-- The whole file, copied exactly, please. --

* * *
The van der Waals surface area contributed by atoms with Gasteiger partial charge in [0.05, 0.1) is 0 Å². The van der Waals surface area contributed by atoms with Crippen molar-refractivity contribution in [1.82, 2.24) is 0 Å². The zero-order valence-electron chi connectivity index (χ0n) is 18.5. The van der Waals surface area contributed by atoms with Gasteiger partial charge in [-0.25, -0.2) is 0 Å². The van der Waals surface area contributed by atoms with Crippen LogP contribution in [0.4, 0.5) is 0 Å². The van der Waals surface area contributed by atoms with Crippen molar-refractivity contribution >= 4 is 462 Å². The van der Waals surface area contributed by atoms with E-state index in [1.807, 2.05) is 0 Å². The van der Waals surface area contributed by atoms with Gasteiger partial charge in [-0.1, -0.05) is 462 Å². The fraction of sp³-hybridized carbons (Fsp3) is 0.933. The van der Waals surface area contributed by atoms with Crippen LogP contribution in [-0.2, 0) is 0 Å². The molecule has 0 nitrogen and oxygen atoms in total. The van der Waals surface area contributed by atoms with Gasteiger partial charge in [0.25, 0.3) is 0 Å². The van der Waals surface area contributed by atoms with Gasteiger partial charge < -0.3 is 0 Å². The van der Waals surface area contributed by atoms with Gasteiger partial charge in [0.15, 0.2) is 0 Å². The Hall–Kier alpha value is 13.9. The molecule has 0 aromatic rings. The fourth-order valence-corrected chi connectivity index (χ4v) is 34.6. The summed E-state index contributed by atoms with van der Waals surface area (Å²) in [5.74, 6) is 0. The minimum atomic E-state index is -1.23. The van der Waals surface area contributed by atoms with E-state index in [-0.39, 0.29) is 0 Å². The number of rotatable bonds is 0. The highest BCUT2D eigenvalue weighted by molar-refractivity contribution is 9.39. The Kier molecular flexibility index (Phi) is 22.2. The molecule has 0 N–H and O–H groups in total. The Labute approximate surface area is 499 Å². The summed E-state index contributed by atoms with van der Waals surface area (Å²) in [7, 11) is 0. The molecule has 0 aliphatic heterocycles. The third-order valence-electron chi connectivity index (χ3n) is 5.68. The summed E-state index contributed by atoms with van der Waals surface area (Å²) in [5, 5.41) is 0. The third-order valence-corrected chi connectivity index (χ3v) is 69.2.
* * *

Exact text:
The van der Waals surface area contributed by atoms with Gasteiger partial charge in [0.05, 0.1) is 0 Å². The van der Waals surface area contributed by atoms with Crippen molar-refractivity contribution in [1.82, 2.24) is 0 Å². The zero-order valence-electron chi connectivity index (χ0n) is 18.5. The van der Waals surface area contributed by atoms with Gasteiger partial charge in [-0.25, -0.2) is 0 Å². The van der Waals surface area contributed by atoms with Crippen LogP contribution in [0.4, 0.5) is 0 Å². The van der Waals surface area contributed by atoms with Crippen molar-refractivity contribution >= 4 is 462 Å². The van der Waals surface area contributed by atoms with E-state index in [1.807, 2.05) is 0 Å². The van der Waals surface area contributed by atoms with Gasteiger partial charge in [-0.1, -0.05) is 462 Å². The fraction of sp³-hybridized carbons (Fsp3) is 0.933. The van der Waals surface area contributed by atoms with Crippen LogP contribution in [-0.2, 0) is 0 Å². The molecule has 0 nitrogen and oxygen atoms in total. The van der Waals surface area contributed by atoms with Gasteiger partial charge in [0.25, 0.3) is 0 Å². The van der Waals surface area contributed by atoms with Gasteiger partial charge < -0.3 is 0 Å². The van der Waals surface area contributed by atoms with Gasteiger partial charge in [0.15, 0.2) is 0 Å². The Hall–Kier alpha value is 13.9. The molecule has 0 aromatic rings. The fourth-order valence-corrected chi connectivity index (χ4v) is 34.6. The summed E-state index contributed by atoms with van der Waals surface area (Å²) in [5.74, 6) is 0. The minimum atomic E-state index is -1.23. The van der Waals surface area contributed by atoms with E-state index in [-0.39, 0.29) is 0 Å². The number of rotatable bonds is 0. The highest BCUT2D eigenvalue weighted by molar-refractivity contribution is 9.39. The Kier molecular flexibility index (Phi) is 22.2. The molecule has 0 N–H and O–H groups in total. The Labute approximate surface area is 499 Å². The summed E-state index contributed by atoms with van der Waals surface area (Å²) in [7, 11) is 0. The molecule has 0 aliphatic heterocycles. The third-order valence-electron chi connectivity index (χ3n) is 5.68. The summed E-state index contributed by atoms with van der Waals surface area (Å²) in [5, 5.41) is 0. The third-order valence-corrected chi connectivity index (χ3v) is 69.2.